Encouraging the Clergy

The feast of St Jean-Marie-Baptiste Vianney, celebrated today, is the day we traditionally pray with special fervour and gratitude for parish clergy. Not being a priest, I don’t know how far the Curé d’Ars inspires, encourages or perhaps even daunts, those to whom he is presented as a role model. I have known parish priests who have followed a contemporary version of his austere lifestyle, living off the plainest food, denying themselves every luxury, leading a life of prayer and sacrifice in an effort to serve God and his Church. Others have been more relaxed in their approach to the good things of life and will doubtless recall that today is the day when Dom Pérignon allegedly invented champagne*. The one thing they have all had in common is an opinion about their bishop and the people they serve.

Criticism of the Clergy

It is easy to knock the clergy for what they are not. Every time I hear some sort of patronising comment or belittling remark, I shrivel up inside — not so much because I am hurt as because the perpetrator is hurting himself. Sadly, such remarks are often the result of the priest himself feeling a need to assert his value in the face of apparent indifference and disregard. Too many feel that their bishop has little connection with them and only a cursory interest in their concerns. Too many feel that their congregations are distant from them, critical of everything they say and do. As to the media, the lack of respect for Christian clergy, Catholic especially, is sometimes shocking in its intensity and hostility. We do not justify our own sins by reference to those of others. While no one would attempt to defend the terrible history of abuse and cover-up in the Church, it is wrong to assume that every priest is guilty or regard the guilt of some as justification for negativity towards all.

How to Encourage the Clergy and Why

So, on this bright and sunny morning, I wonder how to encourage the priests we know. We pray for them, of course. We listen. In happier days we were able to offer the hospitality of the monastery, a shared meal, discussion of matters of common (or even uncommon) interest. Sometimes what is most needed is probably reassurance, that what the clergy are and do matters. Occasionally, a challenge has to be thrown out, but always, I trust, with courtesy and love. The Curé d’Ars was plain-spoken, but no one ever left his presence feeling diminished. There is something there we could all learn from, clerical or lay. Together we build up the Body of Christ, or, as St Benedict says, serve alike under the banner of the same Lord, but to do so we must encourage one another. May I invite any clergy reading this to tell us, laity and religious, how we can encourage them in their particular task and mission?

*He didn’t, but he introduced some important improvements in method, quality controls, corks for bottling and so on.

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7 thoughts on “Encouraging the Clergy”

  1. I have a Spiritual Director who is very devoted to St Jean Vianney and while not at all austere, his care for the parish, his love, concern and time giving to his parishioners is modelled on St. Jean.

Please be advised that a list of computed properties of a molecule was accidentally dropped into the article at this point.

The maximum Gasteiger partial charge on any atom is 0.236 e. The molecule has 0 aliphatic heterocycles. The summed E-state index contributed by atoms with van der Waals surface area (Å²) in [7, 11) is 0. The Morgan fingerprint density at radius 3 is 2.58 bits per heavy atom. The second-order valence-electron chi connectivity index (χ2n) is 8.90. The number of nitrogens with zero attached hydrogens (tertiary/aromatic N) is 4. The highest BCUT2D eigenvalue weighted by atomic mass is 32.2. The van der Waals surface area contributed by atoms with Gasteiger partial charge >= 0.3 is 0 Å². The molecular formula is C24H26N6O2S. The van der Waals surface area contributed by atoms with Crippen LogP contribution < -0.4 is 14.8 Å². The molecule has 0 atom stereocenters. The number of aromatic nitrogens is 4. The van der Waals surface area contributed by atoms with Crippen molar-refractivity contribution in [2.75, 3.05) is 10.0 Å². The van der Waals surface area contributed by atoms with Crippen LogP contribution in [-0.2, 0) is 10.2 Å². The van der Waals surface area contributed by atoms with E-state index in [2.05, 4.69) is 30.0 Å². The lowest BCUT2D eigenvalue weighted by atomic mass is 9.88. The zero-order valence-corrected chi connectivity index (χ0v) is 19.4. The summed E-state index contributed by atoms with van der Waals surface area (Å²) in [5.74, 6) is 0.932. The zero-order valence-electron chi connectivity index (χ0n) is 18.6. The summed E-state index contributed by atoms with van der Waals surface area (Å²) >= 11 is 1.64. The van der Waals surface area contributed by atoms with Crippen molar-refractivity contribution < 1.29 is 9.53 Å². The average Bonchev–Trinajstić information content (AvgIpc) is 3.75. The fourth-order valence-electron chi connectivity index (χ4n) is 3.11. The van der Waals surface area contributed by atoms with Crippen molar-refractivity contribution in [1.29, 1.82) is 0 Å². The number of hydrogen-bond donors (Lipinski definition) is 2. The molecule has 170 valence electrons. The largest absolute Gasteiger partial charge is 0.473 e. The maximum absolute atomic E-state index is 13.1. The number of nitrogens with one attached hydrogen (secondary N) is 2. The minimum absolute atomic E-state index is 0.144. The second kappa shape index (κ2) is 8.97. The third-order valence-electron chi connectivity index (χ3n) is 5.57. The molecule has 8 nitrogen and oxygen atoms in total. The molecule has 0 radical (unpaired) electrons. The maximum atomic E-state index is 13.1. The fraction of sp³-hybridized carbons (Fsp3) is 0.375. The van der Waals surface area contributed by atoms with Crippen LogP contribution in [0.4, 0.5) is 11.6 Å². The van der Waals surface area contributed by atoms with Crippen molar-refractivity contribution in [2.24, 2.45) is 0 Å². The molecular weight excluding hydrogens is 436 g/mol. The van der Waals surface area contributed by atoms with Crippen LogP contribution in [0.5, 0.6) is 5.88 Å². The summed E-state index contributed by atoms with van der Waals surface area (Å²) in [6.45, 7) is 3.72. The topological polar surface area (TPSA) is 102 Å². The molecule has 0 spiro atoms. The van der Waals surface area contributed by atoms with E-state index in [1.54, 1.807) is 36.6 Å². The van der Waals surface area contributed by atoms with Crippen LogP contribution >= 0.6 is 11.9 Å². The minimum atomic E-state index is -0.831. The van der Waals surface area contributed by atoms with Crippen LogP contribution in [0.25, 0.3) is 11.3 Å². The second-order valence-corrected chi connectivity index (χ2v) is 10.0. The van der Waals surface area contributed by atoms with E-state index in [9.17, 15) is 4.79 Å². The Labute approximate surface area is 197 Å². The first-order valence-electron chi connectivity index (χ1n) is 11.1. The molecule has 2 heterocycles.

Reply
  2. I was sacristan at my previous parish for over 20 years, and all the priests who served us were hard working, kindly men, available to their flock 24/7. (Even on their “day off”. I have seen too often how much work it took to arrange something special, and the disappointment when few parishioners came. I pray for our priests, and if they put something on, GO.

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  3. Thank you for your column, and for the question that you ask at the end of it. I wish I could give you an answer – but I have never been asked the question before.

    Knowing that I am valued both as a human being and as a priest would be a good first step I think. And by that, I do not mean I want to be put on a pedestal, but to be loved like any other member of humanity and the Church. Being loved means be thanked when I get things right, lovingly and gently challenged when I do not, and accepted for all the bizarre gifts and talents that God has given me.

    Apart from that, prayers are always appreciated and welcomed – I need all the help I can get.

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  4. Thank you for your post today and for the invitation to respond.
    I’ll offer that the best members of my parish can do for me is
    daily hold me in prayer that I grow in love and patience with them
    as well as in devotion to God and to the ministry to which I am
    called.
    Perhaps you might see the potential conflict that pertains. Thus,
    the great need for patience!

    Reply
  5. Just seen this. We were celebrating our 48th wedding anniversary with (not Dom Perignon) but Aldi’s best and remembering the learned, saintly, fun and no nonsense Canon Emil Puttman RIP who married us. So many good and holy priests and I feel much sorrow that they have been associated by many, with the sins of others who have betrayed their Christian life and calling.
    It’s a hard life and often very lonely. In the old days there was usually a kindly housekeeper to keep the young curates in order (Canon P told me that they had to be ‘over 40 and plain of countenance’) – that says a lot! And there was a community of older and younger men and one wise woman. All gone now and unless we have an Anglican married convert, so so lonely. They really need our prayers and support.

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